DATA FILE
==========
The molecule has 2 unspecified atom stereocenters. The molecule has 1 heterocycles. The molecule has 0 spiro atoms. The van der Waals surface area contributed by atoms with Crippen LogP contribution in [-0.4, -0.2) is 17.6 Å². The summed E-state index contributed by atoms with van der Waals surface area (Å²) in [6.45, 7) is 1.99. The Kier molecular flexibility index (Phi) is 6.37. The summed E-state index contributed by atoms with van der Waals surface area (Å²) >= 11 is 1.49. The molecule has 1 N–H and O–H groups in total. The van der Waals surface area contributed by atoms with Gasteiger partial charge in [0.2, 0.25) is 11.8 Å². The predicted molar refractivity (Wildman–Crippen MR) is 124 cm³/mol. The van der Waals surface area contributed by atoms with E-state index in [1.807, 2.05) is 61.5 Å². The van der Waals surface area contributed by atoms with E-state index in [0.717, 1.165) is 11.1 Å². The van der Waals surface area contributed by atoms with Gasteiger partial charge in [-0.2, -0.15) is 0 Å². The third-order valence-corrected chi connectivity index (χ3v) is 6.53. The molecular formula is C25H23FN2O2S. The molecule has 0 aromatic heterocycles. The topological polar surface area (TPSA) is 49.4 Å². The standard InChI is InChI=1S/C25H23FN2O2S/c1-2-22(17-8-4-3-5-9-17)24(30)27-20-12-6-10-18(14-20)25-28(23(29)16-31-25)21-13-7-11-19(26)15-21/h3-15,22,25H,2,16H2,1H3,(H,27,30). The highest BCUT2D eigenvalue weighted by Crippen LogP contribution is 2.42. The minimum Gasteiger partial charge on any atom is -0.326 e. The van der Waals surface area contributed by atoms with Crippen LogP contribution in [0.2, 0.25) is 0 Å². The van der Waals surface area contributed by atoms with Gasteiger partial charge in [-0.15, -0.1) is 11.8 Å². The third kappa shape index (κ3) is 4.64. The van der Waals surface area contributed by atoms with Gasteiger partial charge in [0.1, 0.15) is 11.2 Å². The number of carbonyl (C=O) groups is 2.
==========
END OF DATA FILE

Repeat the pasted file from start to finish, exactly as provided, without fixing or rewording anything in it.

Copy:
The molecule has 2 unspecified atom stereocenters. The molecule has 1 heterocycles. The molecule has 0 spiro atoms. The van der Waals surface area contributed by atoms with Crippen LogP contribution in [-0.4, -0.2) is 17.6 Å². The summed E-state index contributed by atoms with van der Waals surface area (Å²) in [6.45, 7) is 1.99. The Kier molecular flexibility index (Phi) is 6.37. The summed E-state index contributed by atoms with van der Waals surface area (Å²) >= 11 is 1.49. The molecule has 1 N–H and O–H groups in total. The van der Waals surface area contributed by atoms with Gasteiger partial charge in [0.2, 0.25) is 11.8 Å². The predicted molar refractivity (Wildman–Crippen MR) is 124 cm³/mol. The van der Waals surface area contributed by atoms with E-state index in [1.807, 2.05) is 61.5 Å². The van der Waals surface area contributed by atoms with E-state index in [0.717, 1.165) is 11.1 Å². The van der Waals surface area contributed by atoms with Gasteiger partial charge in [-0.2, -0.15) is 0 Å². The third-order valence-corrected chi connectivity index (χ3v) is 6.53. The molecular formula is C25H23FN2O2S. The molecule has 0 aromatic heterocycles. The topological polar surface area (TPSA) is 49.4 Å². The standard InChI is InChI=1S/C25H23FN2O2S/c1-2-22(17-8-4-3-5-9-17)24(30)27-20-12-6-10-18(14-20)25-28(23(29)16-31-25)21-13-7-11-19(26)15-21/h3-15,22,25H,2,16H2,1H3,(H,27,30). The highest BCUT2D eigenvalue weighted by Crippen LogP contribution is 2.42. The minimum Gasteiger partial charge on any atom is -0.326 e. The van der Waals surface area contributed by atoms with Crippen LogP contribution in [0.2, 0.25) is 0 Å². The van der Waals surface area contributed by atoms with Gasteiger partial charge in [-0.15, -0.1) is 11.8 Å². The third kappa shape index (κ3) is 4.64. The van der Waals surface area contributed by atoms with Gasteiger partial charge in [0.1, 0.15) is 11.2 Å². The number of carbonyl (C=O) groups is 2.